Nothing is certain in life except for death and taxes. An old famous saying – but one that is true and accurate. Outside of the fact that we all pay taxes, in one way or another, the truth is that at point or another we will all die. And everyone around us will pass as well. It’s inevetiable. Elisabeth Kubler-Ross was a Swiss psychiatrist who is well known for the concept of the Cycle of Grief. She had begin developing this by bringing in patients who were dying into a classroom and had them openly discuss their fears and feelings to other psychiatrist. The emotions she observed in those patietns and the stages they went through is what led to the development of the five stages of grief that someone who is dying is expected to experience. And while her study and focus was on death, the emotions expressed became a generalized sequential format for anyone going through a difficult experience.
1. Denial and Isolate: Denial and isolation make up the first step. It is common to see one deny the fact that they are losing a loved one and for them to isolate themselves. It helps to cushion the blow and the isolation allows them to deal with their hope and dispair.
2. Anger: At this point we will see some rage fueled emotions such as resentment, bitterness, and envy. This is a healthy step from denial and typically means the loved one is accepting the real possiblity of death and that the loss is real.
3. Bargaining: Once the individual has accepted the loss, the next phase is bargaining. Generally this invovles pacts made with God where the individual makes certain promises in exchange for sparing their loved one. Like I said before these phases do not necessarily have to deal with death, they can be in reference to any difficult crisis the individual faces.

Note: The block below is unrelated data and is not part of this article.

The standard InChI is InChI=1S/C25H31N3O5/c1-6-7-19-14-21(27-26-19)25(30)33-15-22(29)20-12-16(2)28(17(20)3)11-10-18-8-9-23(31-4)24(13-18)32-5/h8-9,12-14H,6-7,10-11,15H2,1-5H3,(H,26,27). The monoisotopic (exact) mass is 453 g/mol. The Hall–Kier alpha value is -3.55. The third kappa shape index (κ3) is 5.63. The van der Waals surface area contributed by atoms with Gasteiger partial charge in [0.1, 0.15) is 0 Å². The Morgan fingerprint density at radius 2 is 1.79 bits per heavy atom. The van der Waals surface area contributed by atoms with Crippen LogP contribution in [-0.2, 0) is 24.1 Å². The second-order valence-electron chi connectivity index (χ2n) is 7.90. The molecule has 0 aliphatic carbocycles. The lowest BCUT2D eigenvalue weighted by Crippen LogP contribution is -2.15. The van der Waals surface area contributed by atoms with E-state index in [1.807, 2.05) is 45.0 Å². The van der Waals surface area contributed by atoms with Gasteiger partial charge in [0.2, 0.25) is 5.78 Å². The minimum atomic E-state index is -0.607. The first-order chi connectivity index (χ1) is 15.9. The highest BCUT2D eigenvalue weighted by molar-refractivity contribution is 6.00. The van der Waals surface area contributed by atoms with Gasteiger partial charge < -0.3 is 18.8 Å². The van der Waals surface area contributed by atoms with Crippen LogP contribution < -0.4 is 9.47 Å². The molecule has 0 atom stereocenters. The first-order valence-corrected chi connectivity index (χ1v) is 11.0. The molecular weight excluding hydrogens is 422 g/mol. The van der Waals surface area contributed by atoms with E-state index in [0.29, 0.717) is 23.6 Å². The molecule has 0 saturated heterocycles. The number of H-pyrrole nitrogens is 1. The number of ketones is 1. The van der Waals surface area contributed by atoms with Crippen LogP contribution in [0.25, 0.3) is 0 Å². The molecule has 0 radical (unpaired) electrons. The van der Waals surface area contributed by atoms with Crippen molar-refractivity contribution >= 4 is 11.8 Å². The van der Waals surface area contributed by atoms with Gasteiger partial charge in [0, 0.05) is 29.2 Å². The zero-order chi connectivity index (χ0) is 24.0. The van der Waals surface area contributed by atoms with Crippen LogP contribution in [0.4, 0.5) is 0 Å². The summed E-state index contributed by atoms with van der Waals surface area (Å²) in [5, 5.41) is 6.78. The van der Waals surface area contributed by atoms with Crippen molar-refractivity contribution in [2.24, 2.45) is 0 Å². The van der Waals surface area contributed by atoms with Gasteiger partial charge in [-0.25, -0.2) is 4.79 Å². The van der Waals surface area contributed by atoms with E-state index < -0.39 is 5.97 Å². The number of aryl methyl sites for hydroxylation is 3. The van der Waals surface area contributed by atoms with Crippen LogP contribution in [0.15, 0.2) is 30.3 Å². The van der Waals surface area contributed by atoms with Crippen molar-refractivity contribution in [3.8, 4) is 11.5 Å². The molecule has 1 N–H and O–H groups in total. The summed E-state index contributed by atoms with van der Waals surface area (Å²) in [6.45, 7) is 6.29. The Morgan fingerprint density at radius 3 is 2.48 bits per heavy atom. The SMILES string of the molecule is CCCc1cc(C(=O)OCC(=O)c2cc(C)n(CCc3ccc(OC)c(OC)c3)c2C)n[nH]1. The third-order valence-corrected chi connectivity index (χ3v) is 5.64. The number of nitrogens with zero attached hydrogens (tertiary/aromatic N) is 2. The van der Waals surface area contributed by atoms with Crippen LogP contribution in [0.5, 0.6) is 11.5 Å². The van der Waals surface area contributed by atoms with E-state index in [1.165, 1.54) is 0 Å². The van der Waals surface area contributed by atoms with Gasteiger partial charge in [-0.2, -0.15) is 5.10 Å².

4. Depression: Once the individual realizes that the situation is real and they cannot “make a deal” to out of it, depression kicks in. The feelings of the loss has become overwhelming and we will see real sadness, pessismism, and feelings of guilt set in.
5. Acceptance: Once the individual has accepted the loss and the depression begins to lift they will come to terms with the inevitable. Acceptance is an important stage because one is now at full understanding that their love one is pasing or has pased, and they need to move that energy now into continuing on with their life.
While Kubler-Ross designed this cycle with reference to death and dying, the truth is it can be generalized and applied to any form of loss. But we need to keep in mind that not everyone deals with greif in the same stages and manners and that they will not go through them in a predictable way. Not to mention it is common to see someone go back and forth through the cycle as they will experience a varying degree of emotions as time progresses.
If you have been following this blog you know that personal development is the common overarching theme of what I write. And we will all go through difficult challenging times so it is important not to supress those feeling but to acknolwedge them and work through them to build ourselves into stronger individuals. A Guide to Crisis Intervention (K. Kanel, 2020) has made the following suggestions for those suffering from loss:
1. Acknowledge the loss
2. Take your feelings seriously
3. Talk to others
4. Make necessary accomodations
5. Be patient
6. Find your own way to memoralize the loss
7. Do not forget.
I’ll close with some words of wisdom from Toronto rapper Drake: “Pain is just a place I goto to get bars from, Anxiety is a drug I use to get the job done, and delusion is the place I like to think I’m far from.”